BMD supporter Charles Colson maintained that missile defense was preferable to the ‘Mutual Assured Destruction’ (MAD) approach to arms control which had governed relations between the U.S. and the Soviet Union. Colson wrote: “MAD was a Faustian bargain, but it worked: throughout the half-century of the Cold War, neither side launched a strategic missile, and Soviet imperialism was contained. But today the world has changed dramatically. We are the lone superpower facing new threats from rogue states. And despite some embarrassing test failures, our strategic defense capability has greatly advanced.”
Colson also cited a Christian intellectual tradition: “The Augustinian ‘just-war’ formulation, which has historically informed Western thought, holds that the use of force must be in a just cause, ordered by competent authority, and with the right intention. Missile defense protects a civilian population, which is just; the federal government is a competent authority; and the intention in defensive action is right by definition.” BMD, he declared, “meets these standards better than MAD,” and he insisted that “Cold War relics should no longer deter us from adopting a nonaggressive, more just defense policy.”
In their response, Darryl and Tricia Gates Brown maintained that Colson was misinterpreting the ‘just war’ concept, and asserted: “National missile defense [NMD] research has been enthusiastically supported by the Pentagon’s top four weapons contractors — Lockheed Martin, Boeing, Raytheon, and TRW — all of whom have contributed generously to the 25 most ardent supporters of NMD in the Senate. The bottom line: NMD would earn these solicitors of weapons a very hefty profit.” Christians, they contended, “should carefully scrutinize the rhetoric of those who stand to profit, either financially or politically, from the development and deployment of an NMD system.”
Further, they insisted, “the vocation of every Christian is to model for the world the character of God’s kingdom by choosing the way of self-giving service and by putting absolute trust in God’s justice and protection rather than in the machinations of man. When measured against this vocation, investing in and trusting in an expensive, unreliable system to blow up incoming missiles in midair appears both ludicrous and idolatrous.”
“Missile defense is a realistic initiative in light of new threats,” said author Alex Moens, professor of international politics at Simon Fraser University in Burnaby, B.C. A Christian, Moens recently released The Foreign Policy of George W. Bush: Values, Strategy and Loyalty. He told CC.com that the president’s plan “includes not just the U.S., but North America — and we should be involved in the protection of our own country and our own people. America is willing to take all the risks and take all the costs, so we have a very good proposal in front of us.”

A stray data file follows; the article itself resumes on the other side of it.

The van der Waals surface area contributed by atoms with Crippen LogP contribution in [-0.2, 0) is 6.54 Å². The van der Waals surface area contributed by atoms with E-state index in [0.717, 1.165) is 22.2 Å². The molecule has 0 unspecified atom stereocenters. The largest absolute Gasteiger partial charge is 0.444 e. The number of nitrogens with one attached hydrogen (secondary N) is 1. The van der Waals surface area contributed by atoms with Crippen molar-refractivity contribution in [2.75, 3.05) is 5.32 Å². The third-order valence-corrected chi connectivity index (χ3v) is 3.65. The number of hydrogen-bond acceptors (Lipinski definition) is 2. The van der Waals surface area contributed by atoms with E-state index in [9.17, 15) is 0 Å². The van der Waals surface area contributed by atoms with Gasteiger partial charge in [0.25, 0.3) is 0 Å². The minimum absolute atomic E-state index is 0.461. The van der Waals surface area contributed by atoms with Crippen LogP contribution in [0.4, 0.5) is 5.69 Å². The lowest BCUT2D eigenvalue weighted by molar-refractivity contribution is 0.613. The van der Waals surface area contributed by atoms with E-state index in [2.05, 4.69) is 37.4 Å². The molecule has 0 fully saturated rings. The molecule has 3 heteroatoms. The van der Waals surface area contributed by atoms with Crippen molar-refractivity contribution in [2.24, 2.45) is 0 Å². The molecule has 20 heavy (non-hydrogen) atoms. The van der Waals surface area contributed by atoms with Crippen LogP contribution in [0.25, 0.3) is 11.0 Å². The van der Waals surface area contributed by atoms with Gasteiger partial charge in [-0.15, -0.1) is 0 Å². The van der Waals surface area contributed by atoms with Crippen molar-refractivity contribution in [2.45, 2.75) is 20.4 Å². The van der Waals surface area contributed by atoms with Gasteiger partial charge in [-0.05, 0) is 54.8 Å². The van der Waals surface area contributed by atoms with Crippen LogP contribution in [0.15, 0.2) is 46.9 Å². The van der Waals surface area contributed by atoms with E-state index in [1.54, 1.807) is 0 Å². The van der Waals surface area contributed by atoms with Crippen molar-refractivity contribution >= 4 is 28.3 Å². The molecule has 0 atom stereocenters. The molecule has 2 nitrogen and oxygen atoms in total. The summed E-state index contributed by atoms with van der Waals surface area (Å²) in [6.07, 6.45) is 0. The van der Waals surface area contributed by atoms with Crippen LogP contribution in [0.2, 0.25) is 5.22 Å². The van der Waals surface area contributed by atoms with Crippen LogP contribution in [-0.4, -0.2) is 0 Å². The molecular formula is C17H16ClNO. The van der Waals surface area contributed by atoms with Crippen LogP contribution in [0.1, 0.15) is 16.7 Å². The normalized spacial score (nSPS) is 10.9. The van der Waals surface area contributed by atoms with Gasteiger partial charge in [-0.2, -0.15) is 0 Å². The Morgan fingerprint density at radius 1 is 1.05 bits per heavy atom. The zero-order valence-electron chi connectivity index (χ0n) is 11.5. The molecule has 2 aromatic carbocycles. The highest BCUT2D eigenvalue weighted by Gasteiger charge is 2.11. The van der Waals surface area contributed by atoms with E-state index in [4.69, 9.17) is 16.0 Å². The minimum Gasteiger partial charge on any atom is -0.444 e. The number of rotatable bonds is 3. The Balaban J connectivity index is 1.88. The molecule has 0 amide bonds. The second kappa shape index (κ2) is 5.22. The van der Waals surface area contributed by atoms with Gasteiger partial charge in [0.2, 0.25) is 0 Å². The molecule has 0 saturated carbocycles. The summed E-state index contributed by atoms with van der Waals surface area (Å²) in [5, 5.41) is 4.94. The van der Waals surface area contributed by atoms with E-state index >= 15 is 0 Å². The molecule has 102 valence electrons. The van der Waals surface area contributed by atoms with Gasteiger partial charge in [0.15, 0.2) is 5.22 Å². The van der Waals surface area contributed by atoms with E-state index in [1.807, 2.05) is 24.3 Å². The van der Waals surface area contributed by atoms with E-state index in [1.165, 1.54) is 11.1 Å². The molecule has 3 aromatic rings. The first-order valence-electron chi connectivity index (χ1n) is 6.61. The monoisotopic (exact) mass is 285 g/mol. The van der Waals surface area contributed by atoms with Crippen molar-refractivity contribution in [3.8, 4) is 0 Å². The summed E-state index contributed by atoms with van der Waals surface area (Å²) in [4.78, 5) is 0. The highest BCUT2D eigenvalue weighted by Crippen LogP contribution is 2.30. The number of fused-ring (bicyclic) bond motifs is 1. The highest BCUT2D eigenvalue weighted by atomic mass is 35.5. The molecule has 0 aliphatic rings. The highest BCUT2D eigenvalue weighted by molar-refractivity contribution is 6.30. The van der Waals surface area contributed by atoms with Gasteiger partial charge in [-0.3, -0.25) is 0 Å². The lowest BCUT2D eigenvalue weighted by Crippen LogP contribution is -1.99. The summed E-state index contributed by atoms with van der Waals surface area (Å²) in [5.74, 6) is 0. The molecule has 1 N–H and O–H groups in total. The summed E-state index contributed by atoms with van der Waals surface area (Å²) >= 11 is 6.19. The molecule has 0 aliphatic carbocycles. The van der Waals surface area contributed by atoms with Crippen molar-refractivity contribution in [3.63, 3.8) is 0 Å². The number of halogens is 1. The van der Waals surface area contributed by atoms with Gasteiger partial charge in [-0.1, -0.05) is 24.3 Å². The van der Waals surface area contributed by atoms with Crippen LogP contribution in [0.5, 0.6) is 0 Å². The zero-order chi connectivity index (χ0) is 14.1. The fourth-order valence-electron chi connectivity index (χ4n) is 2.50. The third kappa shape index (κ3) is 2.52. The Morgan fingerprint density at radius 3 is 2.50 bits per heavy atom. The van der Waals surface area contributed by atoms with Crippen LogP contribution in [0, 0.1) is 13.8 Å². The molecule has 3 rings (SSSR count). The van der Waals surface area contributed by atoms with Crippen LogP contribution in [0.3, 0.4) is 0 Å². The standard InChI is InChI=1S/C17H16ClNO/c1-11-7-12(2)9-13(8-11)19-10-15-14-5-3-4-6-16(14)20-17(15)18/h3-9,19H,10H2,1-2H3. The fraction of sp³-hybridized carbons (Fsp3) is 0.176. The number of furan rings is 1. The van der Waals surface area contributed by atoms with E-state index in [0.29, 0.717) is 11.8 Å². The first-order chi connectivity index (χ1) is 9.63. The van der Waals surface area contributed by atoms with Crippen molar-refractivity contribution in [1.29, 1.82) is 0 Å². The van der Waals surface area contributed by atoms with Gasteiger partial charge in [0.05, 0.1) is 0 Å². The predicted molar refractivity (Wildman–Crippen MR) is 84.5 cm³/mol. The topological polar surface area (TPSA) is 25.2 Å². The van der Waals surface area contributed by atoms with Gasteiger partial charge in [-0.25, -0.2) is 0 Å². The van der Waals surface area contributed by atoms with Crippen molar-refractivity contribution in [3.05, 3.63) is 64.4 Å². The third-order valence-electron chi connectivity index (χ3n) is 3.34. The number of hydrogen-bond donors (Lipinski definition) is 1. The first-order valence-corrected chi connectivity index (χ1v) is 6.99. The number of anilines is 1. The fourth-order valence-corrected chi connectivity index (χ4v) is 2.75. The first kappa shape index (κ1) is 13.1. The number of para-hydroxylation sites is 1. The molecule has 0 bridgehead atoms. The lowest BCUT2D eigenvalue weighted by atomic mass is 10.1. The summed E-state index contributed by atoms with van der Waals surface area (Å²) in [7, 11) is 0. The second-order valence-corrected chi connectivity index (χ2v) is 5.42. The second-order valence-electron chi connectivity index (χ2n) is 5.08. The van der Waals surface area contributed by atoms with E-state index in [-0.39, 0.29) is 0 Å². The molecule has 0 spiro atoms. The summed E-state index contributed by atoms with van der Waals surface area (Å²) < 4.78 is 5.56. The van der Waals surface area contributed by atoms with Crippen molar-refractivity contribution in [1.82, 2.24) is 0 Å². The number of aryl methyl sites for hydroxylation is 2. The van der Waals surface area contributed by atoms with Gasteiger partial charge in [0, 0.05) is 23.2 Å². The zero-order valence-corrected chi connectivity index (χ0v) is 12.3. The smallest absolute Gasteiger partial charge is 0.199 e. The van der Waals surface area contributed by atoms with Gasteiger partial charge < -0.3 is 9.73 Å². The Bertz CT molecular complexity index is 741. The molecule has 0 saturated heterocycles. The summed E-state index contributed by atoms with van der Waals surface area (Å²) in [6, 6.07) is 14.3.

Donald DeMarco, a Christian who is professor emeritus of philosophy at St. Jerome’s University in Kitchener, Ontario told CC.com that he believes most Canadians are not sufficiently informed on the issue. He dismissed the desire to avoid the weaponization of space as “weird,” contending that the concept doesn’t have much meaning. “It implies somehow that space is sacred and we don’t want to do anything with it,” he says. “We live in space. We have to do something with it.”
CC.com also spoke to Ernie Regehr, director of the Ontario-based Project Ploughshares. In November, the organization presented a brief on BMD to the House of Commons Standing Committee on Foreign Affairs and International Trade.
Regarding the recent failed test, he said: “It’s evident that this is, after all, ‘rocket science.’ And it’s one more piece of evidence that [the U.S.] is an awful long way from a functioning system. It doesn’t make sense for Canada to be involved in this experimental system.”
The Pentagon evidently plans to spend an estimated $50 billion over the next five years on BMD. Regehr said he thinks that “the U.S. itself will start to waiver,” and contended that Congress would not be in favour of spending that money when there’s “nothing to show for it.”
Bush said during his recent visit that he hopes the U.S. and Canada can “move forward on ballistic missile defense cooperation, to protect the next generation of Canadians and Americans from the threats we know will arise.” But Martin replied in mid-December that Canada will only participate if it does not have to contribute funds, if no missiles are based in Canada, and if Canada has a say in how the system is run.
Martin “is buying time for political reasons,” Moens opined, adding that this approach ignores the urgency of the situation. “I would say it’s important that Canada act now . . . It’s important that Christians realize that there is the role of the government to protect the country and its people.” BMD, he insisted, is “a defensive action, not offensive. Defense is moral, defense is good.”
But Regehr said he believes that, as a result of BMD, Russia and China will increase their nuclear arsenals — thus expanding the threat against North America, instead of reducing it. “In reality, [BMD] is counter-productive — and it’s no longer a moral option. No system will work 100 percent of the time.”
The only credible means of defense, he added, “is preventing [missile] use … not defending against them after they’ve been deployed.”